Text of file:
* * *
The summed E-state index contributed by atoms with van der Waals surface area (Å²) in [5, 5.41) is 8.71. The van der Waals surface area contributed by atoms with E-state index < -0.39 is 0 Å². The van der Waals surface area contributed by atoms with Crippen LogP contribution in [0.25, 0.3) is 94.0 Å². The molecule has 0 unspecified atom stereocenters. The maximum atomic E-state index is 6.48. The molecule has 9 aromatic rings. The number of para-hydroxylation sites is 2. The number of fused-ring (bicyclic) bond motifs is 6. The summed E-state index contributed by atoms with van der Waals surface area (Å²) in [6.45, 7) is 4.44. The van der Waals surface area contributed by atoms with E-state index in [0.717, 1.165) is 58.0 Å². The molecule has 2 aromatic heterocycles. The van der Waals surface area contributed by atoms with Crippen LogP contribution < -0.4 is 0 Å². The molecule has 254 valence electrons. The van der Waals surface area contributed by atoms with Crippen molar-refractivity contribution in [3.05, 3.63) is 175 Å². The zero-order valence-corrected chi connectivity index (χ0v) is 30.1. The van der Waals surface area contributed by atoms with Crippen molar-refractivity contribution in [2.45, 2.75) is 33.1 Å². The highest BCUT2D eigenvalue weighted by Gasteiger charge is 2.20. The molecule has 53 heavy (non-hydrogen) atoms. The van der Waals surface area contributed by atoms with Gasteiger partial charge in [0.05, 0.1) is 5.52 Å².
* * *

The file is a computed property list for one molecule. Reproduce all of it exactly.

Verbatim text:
The summed E-state index contributed by atoms with van der Waals surface area (Å²) in [5, 5.41) is 8.71. The van der Waals surface area contributed by atoms with E-state index < -0.39 is 0 Å². The van der Waals surface area contributed by atoms with Crippen LogP contribution in [0.25, 0.3) is 94.0 Å². The molecule has 0 unspecified atom stereocenters. The maximum atomic E-state index is 6.48. The molecule has 9 aromatic rings. The number of para-hydroxylation sites is 2. The number of fused-ring (bicyclic) bond motifs is 6. The summed E-state index contributed by atoms with van der Waals surface area (Å²) in [6.45, 7) is 4.44. The van der Waals surface area contributed by atoms with E-state index in [0.717, 1.165) is 58.0 Å². The molecule has 2 aromatic heterocycles. The van der Waals surface area contributed by atoms with Crippen LogP contribution < -0.4 is 0 Å². The molecule has 254 valence electrons. The van der Waals surface area contributed by atoms with Crippen molar-refractivity contribution in [3.05, 3.63) is 175 Å². The zero-order valence-corrected chi connectivity index (χ0v) is 30.1. The van der Waals surface area contributed by atoms with Crippen molar-refractivity contribution in [2.45, 2.75) is 33.1 Å². The highest BCUT2D eigenvalue weighted by Gasteiger charge is 2.20. The molecule has 53 heavy (non-hydrogen) atoms. The van der Waals surface area contributed by atoms with Gasteiger partial charge in [0.05, 0.1) is 5.52 Å².